The killer in your kitchen

ENGINEERED stone benchtops might be reaping savings and prestige for many new homeowners and renovators, but they also wreak a terrible human toll on stonemasons.

The workers who cut, drill, grind and polish the artificial stone to produce these benchtops, often without proper safety protections, are at risk of inhaling invisible silica dust.

The lung diseases Silicosis, Lung Cancer, Chronic Obstructive Pulmonary Disease and a host of other severe medical conditions are deadly results of creating the benchtops.

In a June report, the National Dust Disease Taskforce acknowledged that the incidence of silicosis is on the rise.

Safe Work Australia puts the number of accepted workers’ compensation claims for the disease at 388 in the years between 2009 and 2019.

Lung Foundation Australia said the surge in cases comes down to the housing boom and associated rise in demand for silica-containing benchtop materials.

Lung Foundation CEO Mark Brooke is encouraging people to rethink the purchase of engineered stone for their homes.

“We hope consumers vote with their wallets on this and that sentiment will change as people renovating or building their homes become aware of the implications of using these products,” Mr Brooke said.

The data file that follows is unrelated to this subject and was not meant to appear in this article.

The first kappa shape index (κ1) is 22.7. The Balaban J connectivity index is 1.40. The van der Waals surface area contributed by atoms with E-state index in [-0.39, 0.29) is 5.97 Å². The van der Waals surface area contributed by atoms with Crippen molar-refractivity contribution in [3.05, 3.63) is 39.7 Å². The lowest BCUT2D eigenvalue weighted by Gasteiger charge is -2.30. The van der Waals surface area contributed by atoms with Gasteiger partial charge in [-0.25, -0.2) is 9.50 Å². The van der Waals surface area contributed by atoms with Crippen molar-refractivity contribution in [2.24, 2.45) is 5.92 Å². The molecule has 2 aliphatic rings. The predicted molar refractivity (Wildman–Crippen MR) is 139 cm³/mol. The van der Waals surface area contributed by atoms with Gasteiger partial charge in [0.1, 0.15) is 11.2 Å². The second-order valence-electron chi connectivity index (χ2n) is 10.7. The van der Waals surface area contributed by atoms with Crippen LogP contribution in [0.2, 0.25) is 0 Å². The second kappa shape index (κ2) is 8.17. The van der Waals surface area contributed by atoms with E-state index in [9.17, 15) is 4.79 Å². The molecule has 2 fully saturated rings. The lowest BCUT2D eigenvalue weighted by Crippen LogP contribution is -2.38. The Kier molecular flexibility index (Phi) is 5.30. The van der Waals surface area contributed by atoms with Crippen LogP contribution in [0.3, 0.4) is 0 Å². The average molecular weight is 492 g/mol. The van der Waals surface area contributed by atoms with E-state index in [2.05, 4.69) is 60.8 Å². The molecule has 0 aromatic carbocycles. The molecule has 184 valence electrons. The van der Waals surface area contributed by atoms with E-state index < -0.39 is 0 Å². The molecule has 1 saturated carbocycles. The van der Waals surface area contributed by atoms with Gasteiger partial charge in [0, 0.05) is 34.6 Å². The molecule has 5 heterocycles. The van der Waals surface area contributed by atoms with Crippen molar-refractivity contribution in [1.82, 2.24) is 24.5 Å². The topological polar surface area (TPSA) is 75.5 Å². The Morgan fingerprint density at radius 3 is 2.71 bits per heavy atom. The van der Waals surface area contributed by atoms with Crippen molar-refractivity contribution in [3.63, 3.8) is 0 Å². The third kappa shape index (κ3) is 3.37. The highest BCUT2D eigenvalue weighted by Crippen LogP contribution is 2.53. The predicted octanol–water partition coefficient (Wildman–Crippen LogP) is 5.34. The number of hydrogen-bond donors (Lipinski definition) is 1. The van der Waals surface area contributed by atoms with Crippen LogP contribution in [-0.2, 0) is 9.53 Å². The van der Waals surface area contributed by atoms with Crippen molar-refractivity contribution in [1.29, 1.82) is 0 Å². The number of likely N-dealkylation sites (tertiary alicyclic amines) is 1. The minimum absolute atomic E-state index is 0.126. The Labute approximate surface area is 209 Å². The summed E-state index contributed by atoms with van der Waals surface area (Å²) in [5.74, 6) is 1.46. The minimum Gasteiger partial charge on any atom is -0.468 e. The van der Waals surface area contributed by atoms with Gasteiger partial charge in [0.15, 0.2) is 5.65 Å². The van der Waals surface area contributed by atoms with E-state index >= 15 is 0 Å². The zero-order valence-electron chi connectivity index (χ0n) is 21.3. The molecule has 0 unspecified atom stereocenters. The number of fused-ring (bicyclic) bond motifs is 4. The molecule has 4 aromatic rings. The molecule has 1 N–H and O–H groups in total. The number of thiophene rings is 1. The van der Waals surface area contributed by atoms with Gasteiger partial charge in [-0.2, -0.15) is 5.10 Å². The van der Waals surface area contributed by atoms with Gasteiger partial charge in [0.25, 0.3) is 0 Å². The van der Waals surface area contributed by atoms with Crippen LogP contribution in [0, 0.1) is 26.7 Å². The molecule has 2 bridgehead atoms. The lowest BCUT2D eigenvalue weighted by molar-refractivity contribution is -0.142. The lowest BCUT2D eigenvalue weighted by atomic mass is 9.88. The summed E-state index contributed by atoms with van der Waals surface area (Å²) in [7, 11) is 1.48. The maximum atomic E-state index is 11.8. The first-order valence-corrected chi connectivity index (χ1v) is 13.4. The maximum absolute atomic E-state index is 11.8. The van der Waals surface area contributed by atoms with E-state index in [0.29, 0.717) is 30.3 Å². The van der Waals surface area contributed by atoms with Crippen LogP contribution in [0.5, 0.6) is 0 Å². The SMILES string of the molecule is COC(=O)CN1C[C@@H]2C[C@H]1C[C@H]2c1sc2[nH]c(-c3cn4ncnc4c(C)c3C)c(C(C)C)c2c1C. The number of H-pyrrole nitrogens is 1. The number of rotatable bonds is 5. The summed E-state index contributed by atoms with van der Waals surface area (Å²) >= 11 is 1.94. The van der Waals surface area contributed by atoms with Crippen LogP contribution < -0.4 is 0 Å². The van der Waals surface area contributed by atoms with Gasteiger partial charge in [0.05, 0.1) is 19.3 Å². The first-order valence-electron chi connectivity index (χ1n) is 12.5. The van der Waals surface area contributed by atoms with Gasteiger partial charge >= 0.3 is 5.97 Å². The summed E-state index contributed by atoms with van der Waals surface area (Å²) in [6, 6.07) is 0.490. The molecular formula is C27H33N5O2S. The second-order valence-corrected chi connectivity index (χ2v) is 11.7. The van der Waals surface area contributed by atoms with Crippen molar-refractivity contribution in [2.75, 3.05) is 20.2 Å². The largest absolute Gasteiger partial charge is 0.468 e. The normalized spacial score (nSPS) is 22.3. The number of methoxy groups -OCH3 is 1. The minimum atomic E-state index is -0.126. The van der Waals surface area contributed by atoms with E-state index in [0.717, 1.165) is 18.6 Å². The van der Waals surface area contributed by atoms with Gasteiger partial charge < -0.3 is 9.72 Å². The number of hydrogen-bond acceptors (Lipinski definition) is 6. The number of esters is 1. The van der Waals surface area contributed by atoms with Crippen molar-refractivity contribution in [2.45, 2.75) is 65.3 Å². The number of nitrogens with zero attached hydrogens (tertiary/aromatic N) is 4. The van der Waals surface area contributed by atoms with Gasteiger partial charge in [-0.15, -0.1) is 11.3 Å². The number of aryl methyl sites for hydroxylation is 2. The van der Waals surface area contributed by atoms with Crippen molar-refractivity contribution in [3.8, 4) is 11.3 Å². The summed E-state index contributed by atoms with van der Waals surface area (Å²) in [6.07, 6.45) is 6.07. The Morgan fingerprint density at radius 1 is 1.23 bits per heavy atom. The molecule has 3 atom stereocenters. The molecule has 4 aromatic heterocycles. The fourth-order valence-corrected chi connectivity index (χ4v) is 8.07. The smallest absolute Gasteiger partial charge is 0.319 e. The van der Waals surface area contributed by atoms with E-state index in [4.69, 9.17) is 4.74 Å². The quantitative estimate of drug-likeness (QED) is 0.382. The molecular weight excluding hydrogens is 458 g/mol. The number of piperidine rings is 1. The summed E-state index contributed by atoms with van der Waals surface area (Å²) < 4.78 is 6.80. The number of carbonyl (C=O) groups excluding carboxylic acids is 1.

The National Dust Disease Taskforce warned the engineered stone benchtop industry it is on notice and should face a ban on the product within three years if workers continue to be inadequately protected.

Mr Brooke welcomed recommendations that stonemasons receive enhanced preventative and screening measures against silicosis.

He sees it as a positive step towards addressing the alarming resurgence of the condition.

However, he called for the government to implement a ban within two years, not three.

“As for the industry, we urge those running businesses to immediately invest, in all ways possible, to improve the safety of workers,” Mr Brooke added.

Cancer Council SA Community Education Coordinator Diem Tran said almost 600,000 Australian workers were exposed to silica dust in the workplace in 2011 alone.

Of those, almost 6,000 will develop lung cancer in their lifetimes.

“Not all exposed workers will develop cancer, but cancer risk increases with long-term or repeated high-level exposure,” Ms Tran said.

She called on businesses to eliminate or reduce workers’ vulnerability to silica dust by implementing best-practice risk management processes.

Lung Foundation Australia has released a new factsheet on living with silicosis.

It also lays the blame for rising disease rates in workers at the feet of road-building, tunnelling and mining projects.

The Foundation also reminds stonemasons and their employers that early detection of the condition is vital.

Although there is no cure, medical and self-treatment strategies including medication and healthy lifestyle choices may help to slow its progression.

The new factsheet complements other education and support resources the Foundation has already published on lung health in the workplace on its website.

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